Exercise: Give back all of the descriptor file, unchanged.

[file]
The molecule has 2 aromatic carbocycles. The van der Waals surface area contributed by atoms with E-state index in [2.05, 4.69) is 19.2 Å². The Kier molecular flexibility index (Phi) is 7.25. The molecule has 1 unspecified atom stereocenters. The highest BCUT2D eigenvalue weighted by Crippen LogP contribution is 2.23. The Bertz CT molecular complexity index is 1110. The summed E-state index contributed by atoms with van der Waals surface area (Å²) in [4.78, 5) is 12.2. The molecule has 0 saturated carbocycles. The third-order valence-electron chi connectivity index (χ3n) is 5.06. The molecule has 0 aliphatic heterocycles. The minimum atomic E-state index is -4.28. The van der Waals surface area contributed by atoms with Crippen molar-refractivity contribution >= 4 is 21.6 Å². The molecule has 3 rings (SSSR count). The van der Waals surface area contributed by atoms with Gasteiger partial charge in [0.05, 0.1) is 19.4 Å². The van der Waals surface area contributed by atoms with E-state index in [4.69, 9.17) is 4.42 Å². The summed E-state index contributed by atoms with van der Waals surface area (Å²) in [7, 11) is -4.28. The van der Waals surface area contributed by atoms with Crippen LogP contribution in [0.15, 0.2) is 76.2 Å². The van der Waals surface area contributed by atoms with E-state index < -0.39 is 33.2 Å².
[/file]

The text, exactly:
The molecule has 2 aromatic carbocycles. The van der Waals surface area contributed by atoms with E-state index in [2.05, 4.69) is 19.2 Å². The Kier molecular flexibility index (Phi) is 7.25. The molecule has 1 unspecified atom stereocenters. The highest BCUT2D eigenvalue weighted by Crippen LogP contribution is 2.23. The Bertz CT molecular complexity index is 1110. The summed E-state index contributed by atoms with van der Waals surface area (Å²) in [4.78, 5) is 12.2. The molecule has 0 saturated carbocycles. The third-order valence-electron chi connectivity index (χ3n) is 5.06. The molecule has 0 aliphatic heterocycles. The minimum atomic E-state index is -4.28. The van der Waals surface area contributed by atoms with Crippen molar-refractivity contribution >= 4 is 21.6 Å². The molecule has 3 rings (SSSR count). The van der Waals surface area contributed by atoms with Gasteiger partial charge in [0.05, 0.1) is 19.4 Å². The van der Waals surface area contributed by atoms with E-state index in [4.69, 9.17) is 4.42 Å². The summed E-state index contributed by atoms with van der Waals surface area (Å²) in [7, 11) is -4.28. The van der Waals surface area contributed by atoms with Crippen LogP contribution in [0.15, 0.2) is 76.2 Å². The van der Waals surface area contributed by atoms with E-state index < -0.39 is 33.2 Å².